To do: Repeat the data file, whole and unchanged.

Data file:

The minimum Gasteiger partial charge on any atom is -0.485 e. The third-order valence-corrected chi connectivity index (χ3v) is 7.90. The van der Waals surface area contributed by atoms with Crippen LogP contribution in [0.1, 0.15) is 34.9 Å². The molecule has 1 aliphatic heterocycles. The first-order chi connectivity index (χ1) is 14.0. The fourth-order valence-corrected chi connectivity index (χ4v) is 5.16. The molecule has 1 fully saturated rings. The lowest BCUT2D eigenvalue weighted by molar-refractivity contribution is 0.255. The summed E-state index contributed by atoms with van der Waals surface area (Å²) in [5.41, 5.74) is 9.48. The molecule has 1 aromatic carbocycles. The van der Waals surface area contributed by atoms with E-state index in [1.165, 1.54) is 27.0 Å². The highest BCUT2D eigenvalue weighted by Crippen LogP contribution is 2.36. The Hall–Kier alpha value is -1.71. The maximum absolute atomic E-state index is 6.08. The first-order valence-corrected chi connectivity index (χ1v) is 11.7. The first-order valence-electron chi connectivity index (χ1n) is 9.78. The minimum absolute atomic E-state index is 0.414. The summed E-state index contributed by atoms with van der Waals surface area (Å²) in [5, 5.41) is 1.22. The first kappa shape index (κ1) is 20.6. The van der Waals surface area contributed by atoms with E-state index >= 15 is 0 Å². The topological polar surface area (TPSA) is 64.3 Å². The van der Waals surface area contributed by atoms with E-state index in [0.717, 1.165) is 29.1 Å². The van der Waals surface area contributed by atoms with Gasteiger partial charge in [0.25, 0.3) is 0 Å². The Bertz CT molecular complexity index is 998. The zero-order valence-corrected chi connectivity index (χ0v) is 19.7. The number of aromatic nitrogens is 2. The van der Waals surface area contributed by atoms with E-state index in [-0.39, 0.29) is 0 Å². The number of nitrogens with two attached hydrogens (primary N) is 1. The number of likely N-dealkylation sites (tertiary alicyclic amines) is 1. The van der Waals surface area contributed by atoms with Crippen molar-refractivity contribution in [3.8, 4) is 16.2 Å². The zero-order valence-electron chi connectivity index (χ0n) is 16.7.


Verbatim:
The minimum Gasteiger partial charge on any atom is -0.485 e. The third-order valence-corrected chi connectivity index (χ3v) is 7.90. The van der Waals surface area contributed by atoms with Crippen LogP contribution in [0.1, 0.15) is 34.9 Å². The molecule has 1 aliphatic heterocycles. The first-order chi connectivity index (χ1) is 14.0. The fourth-order valence-corrected chi connectivity index (χ4v) is 5.16. The molecule has 1 fully saturated rings. The lowest BCUT2D eigenvalue weighted by molar-refractivity contribution is 0.255. The summed E-state index contributed by atoms with van der Waals surface area (Å²) in [5.41, 5.74) is 9.48. The molecule has 1 aromatic carbocycles. The van der Waals surface area contributed by atoms with E-state index in [1.165, 1.54) is 27.0 Å². The highest BCUT2D eigenvalue weighted by Crippen LogP contribution is 2.36. The Hall–Kier alpha value is -1.71. The maximum absolute atomic E-state index is 6.08. The first-order valence-corrected chi connectivity index (χ1v) is 11.7. The first-order valence-electron chi connectivity index (χ1n) is 9.78. The minimum absolute atomic E-state index is 0.414. The summed E-state index contributed by atoms with van der Waals surface area (Å²) in [5, 5.41) is 1.22. The first kappa shape index (κ1) is 20.6. The van der Waals surface area contributed by atoms with E-state index >= 15 is 0 Å². The topological polar surface area (TPSA) is 64.3 Å². The van der Waals surface area contributed by atoms with E-state index in [0.717, 1.165) is 29.1 Å². The van der Waals surface area contributed by atoms with Gasteiger partial charge in [0.25, 0.3) is 0 Å². The Bertz CT molecular complexity index is 998. The zero-order valence-corrected chi connectivity index (χ0v) is 19.7. The number of aromatic nitrogens is 2. The van der Waals surface area contributed by atoms with E-state index in [-0.39, 0.29) is 0 Å². The number of nitrogens with two attached hydrogens (primary N) is 1. The number of likely N-dealkylation sites (tertiary alicyclic amines) is 1. The van der Waals surface area contributed by atoms with Crippen molar-refractivity contribution in [3.8, 4) is 16.2 Å². The zero-order valence-electron chi connectivity index (χ0n) is 16.7.